In the last three weeks, reactions to Edward Snowden's leaks to the American and British press have shifted from shock at the contents of the leak to whether the leaker has the credibility of Daniel Ellsberg. Snowden's supporters, who include Ellsberg himself, point to the similarities between the two men: the risks they took and the love they have for democracy. Snowden's detractors point to Snowden's lack of academic and patriotic credentials. He's not Ellsberg, they say, because he didn't get a PhD from Harvard. Nor did he serve in the Marines. But the main reason he is not Ellsberg, they say, is that he hasn't turned himself in.
When Ellsberg leaked state secrets from the McNamara Report to the press, he went into hiding in his Cambridge home. Two weeks later, he turned himself in. He did what Senator Dianne Feinstein ordered Snowden to do, "come back and face the music." As long as Snowden stays away, she suggested, he fails the hero test. Lindsey Graham demanded that we chase Snowden to "the ends of the earth," as if he were holed up in a cave in Tora Bora and not in one of those stateless places within international airports. The Senator's rhetoric places Snowden closer to an al-Quaeda operative engaged in terrorism than a patriot engaged in civil disobedience.
In 1971, when Ellsberg released the Pentagon Papers, public support for the government was relatively high, particularly by white people who hadn't served in Vietnam. Ellsberg's leak began a painful process of looking at very uncomfortable truths about the war and the Nixon Administration. When Ellsberg turned himself in, he gave the state a second chance to get it right. Even if the executive branch was in shambles, the courts could speak out for justice. Ellsberg case was dismissed when it became clear that the evidence against him was obtained by clumsy and thuggish means. A federal judge condemned government prosecutors for "gross governmental misconduct" and the world could see that America still had institutions strong enough to correct herself.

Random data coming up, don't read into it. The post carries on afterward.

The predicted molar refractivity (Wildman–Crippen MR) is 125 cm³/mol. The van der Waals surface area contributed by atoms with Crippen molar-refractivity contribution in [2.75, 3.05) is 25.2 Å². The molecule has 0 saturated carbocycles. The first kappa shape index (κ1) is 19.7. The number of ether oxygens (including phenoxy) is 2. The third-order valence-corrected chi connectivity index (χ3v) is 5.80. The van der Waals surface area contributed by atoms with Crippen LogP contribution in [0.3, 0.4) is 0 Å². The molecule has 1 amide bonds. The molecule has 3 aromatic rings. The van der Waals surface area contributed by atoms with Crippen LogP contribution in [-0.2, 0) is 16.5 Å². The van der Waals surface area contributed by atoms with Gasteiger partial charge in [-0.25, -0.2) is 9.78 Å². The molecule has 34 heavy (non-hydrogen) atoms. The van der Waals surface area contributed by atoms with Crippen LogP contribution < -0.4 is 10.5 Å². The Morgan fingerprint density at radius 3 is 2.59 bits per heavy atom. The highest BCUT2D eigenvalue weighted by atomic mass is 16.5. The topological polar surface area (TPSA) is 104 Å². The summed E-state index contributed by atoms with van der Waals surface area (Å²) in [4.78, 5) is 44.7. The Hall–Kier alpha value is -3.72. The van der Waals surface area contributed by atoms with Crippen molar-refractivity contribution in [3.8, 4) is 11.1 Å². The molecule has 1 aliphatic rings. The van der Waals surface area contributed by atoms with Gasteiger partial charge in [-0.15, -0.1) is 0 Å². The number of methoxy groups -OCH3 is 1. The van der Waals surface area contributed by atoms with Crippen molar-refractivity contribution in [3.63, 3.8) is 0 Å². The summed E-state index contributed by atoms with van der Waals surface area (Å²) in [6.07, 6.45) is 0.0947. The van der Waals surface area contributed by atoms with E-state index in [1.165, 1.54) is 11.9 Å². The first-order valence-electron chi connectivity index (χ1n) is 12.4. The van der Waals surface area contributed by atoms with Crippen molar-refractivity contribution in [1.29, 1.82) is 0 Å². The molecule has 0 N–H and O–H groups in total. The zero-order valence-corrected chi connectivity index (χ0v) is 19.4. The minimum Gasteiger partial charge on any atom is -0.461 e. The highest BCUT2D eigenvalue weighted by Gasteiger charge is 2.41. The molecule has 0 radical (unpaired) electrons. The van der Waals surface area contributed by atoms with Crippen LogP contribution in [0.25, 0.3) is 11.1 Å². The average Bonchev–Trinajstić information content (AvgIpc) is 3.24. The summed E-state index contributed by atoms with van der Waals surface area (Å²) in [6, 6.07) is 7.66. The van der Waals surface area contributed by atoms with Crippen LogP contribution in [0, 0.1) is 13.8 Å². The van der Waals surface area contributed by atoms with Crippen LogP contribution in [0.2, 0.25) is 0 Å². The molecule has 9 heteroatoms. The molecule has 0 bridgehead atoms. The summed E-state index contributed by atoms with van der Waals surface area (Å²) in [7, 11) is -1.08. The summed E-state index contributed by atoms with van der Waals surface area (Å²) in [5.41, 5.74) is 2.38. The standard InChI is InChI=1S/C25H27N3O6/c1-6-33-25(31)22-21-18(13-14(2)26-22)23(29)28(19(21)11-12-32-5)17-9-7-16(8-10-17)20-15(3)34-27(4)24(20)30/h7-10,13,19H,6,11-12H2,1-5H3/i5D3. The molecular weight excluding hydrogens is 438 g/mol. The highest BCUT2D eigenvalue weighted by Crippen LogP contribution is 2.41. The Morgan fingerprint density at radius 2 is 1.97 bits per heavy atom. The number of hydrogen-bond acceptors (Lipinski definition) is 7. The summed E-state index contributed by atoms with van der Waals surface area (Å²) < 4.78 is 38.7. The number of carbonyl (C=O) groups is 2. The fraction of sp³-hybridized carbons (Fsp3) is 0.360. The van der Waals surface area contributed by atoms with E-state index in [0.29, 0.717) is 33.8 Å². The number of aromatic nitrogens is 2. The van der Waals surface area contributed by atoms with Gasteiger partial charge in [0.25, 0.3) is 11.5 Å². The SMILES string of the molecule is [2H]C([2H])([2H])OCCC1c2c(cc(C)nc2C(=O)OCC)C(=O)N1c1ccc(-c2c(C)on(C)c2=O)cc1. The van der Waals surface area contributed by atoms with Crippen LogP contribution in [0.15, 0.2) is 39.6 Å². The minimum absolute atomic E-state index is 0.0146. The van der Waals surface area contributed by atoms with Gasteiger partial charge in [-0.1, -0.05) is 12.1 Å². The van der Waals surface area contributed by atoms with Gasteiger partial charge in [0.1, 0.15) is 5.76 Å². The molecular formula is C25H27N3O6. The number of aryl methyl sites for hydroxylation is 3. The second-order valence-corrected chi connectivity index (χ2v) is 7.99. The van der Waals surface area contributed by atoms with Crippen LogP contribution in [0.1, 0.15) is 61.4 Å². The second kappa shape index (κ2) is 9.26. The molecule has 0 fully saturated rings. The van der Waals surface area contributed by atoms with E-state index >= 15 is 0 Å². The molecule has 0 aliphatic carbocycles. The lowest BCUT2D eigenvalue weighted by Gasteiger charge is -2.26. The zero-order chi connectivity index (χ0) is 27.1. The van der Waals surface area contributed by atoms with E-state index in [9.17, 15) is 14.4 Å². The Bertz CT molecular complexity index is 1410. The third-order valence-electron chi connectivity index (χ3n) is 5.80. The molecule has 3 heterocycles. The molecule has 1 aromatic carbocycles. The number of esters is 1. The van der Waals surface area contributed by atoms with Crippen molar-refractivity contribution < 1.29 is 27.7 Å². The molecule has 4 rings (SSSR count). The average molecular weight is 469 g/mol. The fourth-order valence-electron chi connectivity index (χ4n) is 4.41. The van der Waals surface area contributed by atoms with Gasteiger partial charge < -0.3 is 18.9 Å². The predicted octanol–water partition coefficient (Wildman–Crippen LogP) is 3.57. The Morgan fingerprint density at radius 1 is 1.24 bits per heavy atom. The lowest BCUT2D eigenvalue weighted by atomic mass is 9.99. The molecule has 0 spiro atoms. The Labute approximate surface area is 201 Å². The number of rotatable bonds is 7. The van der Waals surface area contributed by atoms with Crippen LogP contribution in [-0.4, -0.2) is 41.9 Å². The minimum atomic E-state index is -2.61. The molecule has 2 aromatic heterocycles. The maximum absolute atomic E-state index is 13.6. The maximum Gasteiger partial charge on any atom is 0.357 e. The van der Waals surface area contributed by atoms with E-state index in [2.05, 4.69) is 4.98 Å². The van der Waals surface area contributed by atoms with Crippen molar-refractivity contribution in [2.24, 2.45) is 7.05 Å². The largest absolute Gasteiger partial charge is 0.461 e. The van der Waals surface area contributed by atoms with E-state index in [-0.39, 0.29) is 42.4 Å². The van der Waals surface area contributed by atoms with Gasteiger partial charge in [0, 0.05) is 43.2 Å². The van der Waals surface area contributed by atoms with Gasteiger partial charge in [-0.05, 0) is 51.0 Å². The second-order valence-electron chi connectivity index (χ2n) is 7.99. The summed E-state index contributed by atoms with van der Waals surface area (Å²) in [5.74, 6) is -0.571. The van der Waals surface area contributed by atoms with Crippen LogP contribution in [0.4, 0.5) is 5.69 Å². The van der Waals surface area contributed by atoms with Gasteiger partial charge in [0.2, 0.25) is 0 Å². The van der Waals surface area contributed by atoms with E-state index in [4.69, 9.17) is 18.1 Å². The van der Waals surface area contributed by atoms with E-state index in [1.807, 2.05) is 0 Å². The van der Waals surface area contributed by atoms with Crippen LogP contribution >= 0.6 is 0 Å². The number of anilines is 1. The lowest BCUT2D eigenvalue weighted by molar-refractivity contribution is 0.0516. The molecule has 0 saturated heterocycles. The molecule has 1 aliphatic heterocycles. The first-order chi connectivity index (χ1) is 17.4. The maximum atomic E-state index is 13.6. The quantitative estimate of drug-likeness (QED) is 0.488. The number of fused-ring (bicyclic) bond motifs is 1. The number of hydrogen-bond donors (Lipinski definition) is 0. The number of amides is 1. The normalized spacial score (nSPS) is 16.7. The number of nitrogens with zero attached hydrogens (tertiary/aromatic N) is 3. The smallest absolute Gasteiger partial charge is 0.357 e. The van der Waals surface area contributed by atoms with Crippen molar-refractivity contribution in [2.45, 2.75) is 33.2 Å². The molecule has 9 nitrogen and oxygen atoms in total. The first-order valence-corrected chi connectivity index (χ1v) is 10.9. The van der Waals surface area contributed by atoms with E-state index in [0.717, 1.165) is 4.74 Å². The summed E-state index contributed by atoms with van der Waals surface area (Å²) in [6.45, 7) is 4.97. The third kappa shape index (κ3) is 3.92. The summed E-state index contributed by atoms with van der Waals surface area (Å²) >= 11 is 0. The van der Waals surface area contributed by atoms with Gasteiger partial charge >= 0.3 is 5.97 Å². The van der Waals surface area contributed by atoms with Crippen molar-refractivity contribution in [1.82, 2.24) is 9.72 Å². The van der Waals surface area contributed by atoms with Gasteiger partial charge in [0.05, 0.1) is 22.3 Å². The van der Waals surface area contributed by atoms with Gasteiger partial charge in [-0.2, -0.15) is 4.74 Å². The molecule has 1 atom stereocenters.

In 2013, it's harder to make that claim. First, governmental surveillance, as the Snowden leak reveals, no longer operates with the clumsiness of J. Gordon Liddy. Second, after Citizens United, it is harder to argue that the courts operate as a check against gross misconduct, governmental or otherwise. Third, since 9/11, the use of secret FISA courts has denied the public the opportunity to hear a federal judge telling the government to back off. Technical sophistication plus a Supreme Court unwilling to see the effects of big money on politics and the absence of public hearings on government overreach have left many of us feeling like the only place to stop the juggernaut is away from its smooth and silent reach. In other words, even Daniel Ellsberg might not be able to be Daniel Ellsberg any more.
All of this isn't to say that Snowden is to be applauded for the risks he took. We don't have the information to decide. But it's interesting to note that Ellsberg's status as the gold-standard of civil disobedience was not derived by the evidence in his favor but because the government was officially slapped on the hand. That's the work that really needs to be done, regardless of any personality traits of the leaker.